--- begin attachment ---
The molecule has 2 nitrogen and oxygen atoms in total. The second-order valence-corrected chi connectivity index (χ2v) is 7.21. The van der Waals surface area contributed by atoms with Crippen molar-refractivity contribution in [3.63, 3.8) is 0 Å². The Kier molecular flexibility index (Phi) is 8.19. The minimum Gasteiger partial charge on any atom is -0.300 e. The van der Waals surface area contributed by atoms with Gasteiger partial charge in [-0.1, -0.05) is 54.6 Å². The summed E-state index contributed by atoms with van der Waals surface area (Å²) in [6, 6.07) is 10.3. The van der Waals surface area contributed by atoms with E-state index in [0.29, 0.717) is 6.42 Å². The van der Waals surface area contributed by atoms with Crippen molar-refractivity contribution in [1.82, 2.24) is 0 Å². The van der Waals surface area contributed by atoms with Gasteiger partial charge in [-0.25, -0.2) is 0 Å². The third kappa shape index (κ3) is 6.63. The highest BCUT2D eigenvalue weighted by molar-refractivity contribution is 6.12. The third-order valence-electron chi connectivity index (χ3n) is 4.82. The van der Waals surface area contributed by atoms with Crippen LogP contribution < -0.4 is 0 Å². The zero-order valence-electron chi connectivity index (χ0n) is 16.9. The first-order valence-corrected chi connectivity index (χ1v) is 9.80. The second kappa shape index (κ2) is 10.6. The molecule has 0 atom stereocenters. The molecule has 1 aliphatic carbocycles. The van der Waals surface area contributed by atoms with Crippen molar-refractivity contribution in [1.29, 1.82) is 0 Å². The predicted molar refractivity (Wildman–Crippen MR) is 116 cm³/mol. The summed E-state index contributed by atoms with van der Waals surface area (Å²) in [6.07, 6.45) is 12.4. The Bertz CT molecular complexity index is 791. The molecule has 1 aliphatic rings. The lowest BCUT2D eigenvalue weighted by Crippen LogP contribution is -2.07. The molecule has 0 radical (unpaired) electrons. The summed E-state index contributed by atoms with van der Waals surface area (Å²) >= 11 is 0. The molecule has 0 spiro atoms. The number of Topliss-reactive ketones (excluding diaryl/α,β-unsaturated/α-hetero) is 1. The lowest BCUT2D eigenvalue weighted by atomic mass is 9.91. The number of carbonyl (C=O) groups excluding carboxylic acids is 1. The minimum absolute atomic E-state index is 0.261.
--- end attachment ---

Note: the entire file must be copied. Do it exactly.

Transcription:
The molecule has 2 nitrogen and oxygen atoms in total. The second-order valence-corrected chi connectivity index (χ2v) is 7.21. The van der Waals surface area contributed by atoms with Crippen molar-refractivity contribution in [3.63, 3.8) is 0 Å². The Kier molecular flexibility index (Phi) is 8.19. The minimum Gasteiger partial charge on any atom is -0.300 e. The van der Waals surface area contributed by atoms with Gasteiger partial charge in [-0.1, -0.05) is 54.6 Å². The summed E-state index contributed by atoms with van der Waals surface area (Å²) in [6, 6.07) is 10.3. The van der Waals surface area contributed by atoms with E-state index in [0.29, 0.717) is 6.42 Å². The van der Waals surface area contributed by atoms with Crippen molar-refractivity contribution in [1.82, 2.24) is 0 Å². The van der Waals surface area contributed by atoms with Gasteiger partial charge in [-0.25, -0.2) is 0 Å². The third kappa shape index (κ3) is 6.63. The highest BCUT2D eigenvalue weighted by molar-refractivity contribution is 6.12. The third-order valence-electron chi connectivity index (χ3n) is 4.82. The van der Waals surface area contributed by atoms with Crippen LogP contribution < -0.4 is 0 Å². The zero-order valence-electron chi connectivity index (χ0n) is 16.9. The first-order valence-corrected chi connectivity index (χ1v) is 9.80. The second kappa shape index (κ2) is 10.6. The molecule has 0 atom stereocenters. The molecule has 1 aliphatic carbocycles. The van der Waals surface area contributed by atoms with Crippen molar-refractivity contribution in [1.29, 1.82) is 0 Å². The predicted molar refractivity (Wildman–Crippen MR) is 116 cm³/mol. The summed E-state index contributed by atoms with van der Waals surface area (Å²) in [6.07, 6.45) is 12.4. The Bertz CT molecular complexity index is 791. The molecule has 1 aliphatic rings. The lowest BCUT2D eigenvalue weighted by Crippen LogP contribution is -2.07. The molecule has 0 radical (unpaired) electrons. The summed E-state index contributed by atoms with van der Waals surface area (Å²) >= 11 is 0. The molecule has 0 spiro atoms. The number of Topliss-reactive ketones (excluding diaryl/α,β-unsaturated/α-hetero) is 1. The lowest BCUT2D eigenvalue weighted by atomic mass is 9.91. The number of carbonyl (C=O) groups excluding carboxylic acids is 1. The minimum absolute atomic E-state index is 0.261.